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snagger

Fluoro on Spinning Reel

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One of the lakes I fish in W. WI has very clear water. I like using a spinning rod/reel for shaky worm, senkos, etc. I currently have braid on the reel and use a fluoro leader. I'm considering changing the braid to straight fluoro but have heard a fair amount of negative feedback regarding using fluoro on spinning reels. Anyone have any input or advice on this?

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I have suffix fluoro on two of my spinning reels with no problems up to date.

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I use to do straight fluoro and switched all my spinning rigs to braid with fluoro leader. I like it way better. A lot more sensitive and less line twists. You can also cast a mile! Stick with the braid w/fluoro leader. 

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I run straight sunline sniper on my drop shot rod and like it. The first year you'll have no issues. I'm trying to go two years on the same line and its twisting pretty bad but I like the confidence I have in flouro over braid.

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I tried spooling a couple of my spinning reels with straight fluoro this spring and couldn't stand it.  Seemed like it jumped off the reel too much and I was getting constant line twist.  Maybe the higher quality fluoro works better?

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I've never liked braid for a lot of finesse presentations like jigworms or dropshotting. For jigworms, you can't feel slack line bites, and it blows around on the surface when it's windy, which I just hate. I've been using straight fluoro for several years now.

You do have to get the right fluoro though. Stiffer fluoro that's meant for casting gear will make you miserable on a spinning reel. You also definitely get what you pay for. I've tried several, and finally settled on Sunline Super Sniper. Up to 8#, it handles fairly well on spinning gear, although it does help to have a wider spooled reel. It's also not completely outrageous price-wise. 

The good news with fluoro is it does last longer than mono if you take care of it. I can fish basically a full season with a reel full of fluoro, while I was changing mono every 3-4 weeks. If it twists up, run it behind the boat while you idle across the lake or back to the ramp. Helps quite a bit. The other thing that really helps with line twist is closing your bail with your hand vs. snapping the reel handle over.  I've also gotten to like the KVD Line and Lure Conditioner. I spray some on the spool in the morning, and once or twice during the day. Does seem to help the manageability.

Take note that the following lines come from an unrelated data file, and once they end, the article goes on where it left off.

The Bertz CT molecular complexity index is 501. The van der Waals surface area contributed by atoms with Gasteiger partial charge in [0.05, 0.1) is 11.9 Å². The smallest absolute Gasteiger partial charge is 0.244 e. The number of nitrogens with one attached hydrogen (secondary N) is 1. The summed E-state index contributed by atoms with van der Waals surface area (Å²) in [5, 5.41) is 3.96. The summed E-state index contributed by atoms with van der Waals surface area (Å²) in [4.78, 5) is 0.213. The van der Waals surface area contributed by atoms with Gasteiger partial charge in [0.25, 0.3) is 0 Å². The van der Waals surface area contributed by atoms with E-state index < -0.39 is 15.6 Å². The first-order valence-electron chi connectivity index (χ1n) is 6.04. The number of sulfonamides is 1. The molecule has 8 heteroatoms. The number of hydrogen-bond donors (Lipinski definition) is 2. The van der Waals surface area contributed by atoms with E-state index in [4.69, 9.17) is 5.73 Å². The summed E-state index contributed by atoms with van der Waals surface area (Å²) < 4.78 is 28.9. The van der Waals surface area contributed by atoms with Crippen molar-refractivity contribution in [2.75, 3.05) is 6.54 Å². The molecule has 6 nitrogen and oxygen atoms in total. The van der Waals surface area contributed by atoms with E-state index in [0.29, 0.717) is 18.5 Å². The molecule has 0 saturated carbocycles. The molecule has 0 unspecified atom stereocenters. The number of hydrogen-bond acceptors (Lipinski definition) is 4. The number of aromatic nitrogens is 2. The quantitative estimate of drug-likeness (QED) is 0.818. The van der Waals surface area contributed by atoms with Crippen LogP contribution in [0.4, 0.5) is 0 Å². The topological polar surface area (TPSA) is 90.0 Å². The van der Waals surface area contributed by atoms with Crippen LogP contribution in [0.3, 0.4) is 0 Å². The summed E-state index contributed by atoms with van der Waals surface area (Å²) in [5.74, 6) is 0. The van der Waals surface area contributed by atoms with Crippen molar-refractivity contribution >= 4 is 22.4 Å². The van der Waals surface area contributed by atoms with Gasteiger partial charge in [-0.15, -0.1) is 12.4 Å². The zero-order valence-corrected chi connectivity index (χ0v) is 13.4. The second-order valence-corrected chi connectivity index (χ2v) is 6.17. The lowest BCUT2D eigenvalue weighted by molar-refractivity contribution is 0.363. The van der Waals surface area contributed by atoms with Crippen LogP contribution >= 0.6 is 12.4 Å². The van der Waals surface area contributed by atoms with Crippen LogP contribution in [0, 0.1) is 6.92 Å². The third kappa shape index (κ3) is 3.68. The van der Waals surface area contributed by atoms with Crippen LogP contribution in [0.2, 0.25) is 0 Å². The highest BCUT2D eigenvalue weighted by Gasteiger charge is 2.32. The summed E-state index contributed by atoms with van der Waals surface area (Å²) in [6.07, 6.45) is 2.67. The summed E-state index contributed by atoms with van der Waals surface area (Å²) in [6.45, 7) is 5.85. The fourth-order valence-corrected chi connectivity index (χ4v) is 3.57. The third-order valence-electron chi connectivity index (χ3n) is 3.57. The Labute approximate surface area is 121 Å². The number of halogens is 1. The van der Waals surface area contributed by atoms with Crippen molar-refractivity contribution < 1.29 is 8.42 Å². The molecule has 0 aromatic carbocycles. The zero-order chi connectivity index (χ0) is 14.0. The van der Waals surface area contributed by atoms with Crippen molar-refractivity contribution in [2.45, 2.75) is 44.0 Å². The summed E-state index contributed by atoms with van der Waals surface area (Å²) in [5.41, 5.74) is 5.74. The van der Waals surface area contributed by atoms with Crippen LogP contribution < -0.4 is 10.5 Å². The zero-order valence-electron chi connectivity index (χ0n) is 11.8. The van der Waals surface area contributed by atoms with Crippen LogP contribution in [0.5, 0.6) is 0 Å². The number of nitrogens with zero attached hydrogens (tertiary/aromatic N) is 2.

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I've found if I stick to around 8lb test in fluoro, I have less issues. 10lb can work, but it is more springy. 

Edited by RuddyDuck

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I bought some 8# Sunline Sniper. It spooled up very nicely on a Pflueger Supreme. I didn't really notice any "jumping" off the spool yet. I'm anxious to try it. But, before I use it I am going to unspool all the line behind the boat and reel it up to make sure any twists are out of it.

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I've only used 6lb fluoro on spinning. It's my drop shot set up so I'm not usually casting, more of a pitch. Works well except for line twist..

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I've only used 6lb fluoro on spinning. It's my drop shot set up so I'm not usually casting, more of a pitch. Works well except for line twist..

​Had a friend show me a good trick with dropshotting if you are nose hooking baits on an open hook. Rather than go through the bottom of the bait and out the top, insert the hook point in the bottom of the bait about 1/4" back from the nose, then run the hook point right out the nose of the bait. Makes them twist way less on the way up and down. Spinshot hooks help too.

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That's how I hook my drop shot RK. Works well. There's a video on youtube of Aaron Martins talking about dropshotting and that is how he hooks his baits. 

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I use flouro on three spinning rods: 6lb on a light walleye rod, 8lb on a medium walleye rod, and 12lb on my med/heavy worm/jig rod for bass.

Three tips:

1) If you have reel options, use a larger diameter spool. 

2) Underspool the reel compared to how you'd spool mono.

3) After spooling and before use, take the rod/reel to the lake, let the line out with NO lure/weight, and drive away from it until it is almost all unspooled. Reel up with light tension.

All these steps will make flouro on a spinning reel quite manageable. It takes getting used to, but it's worth it in my opinion.

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I've been using the Sniper for about 3 weeks now. I love it. No tangles, no jumping off the spool. I wonder if it helps that I've developed the habit of closing the bale by hand and not just snapping it shut by turning the handle? Anyways........so far so good and I'm glad I tried it.

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I've been using the Sniper for about 3 weeks now. I love it. No tangles, no jumping off the spool. I wonder if it helps that I've developed the habit of closing the bale by hand and not just snapping it shut by turning the handle? Anyways........so far so good and I'm glad I tried it.

Closing the bail by hand is a very good habit with fluoro. Snapping the bail shut with the reel puts a half a turn of twist into the line every time you do it. Glad you like the Sniper. It's good stuff.

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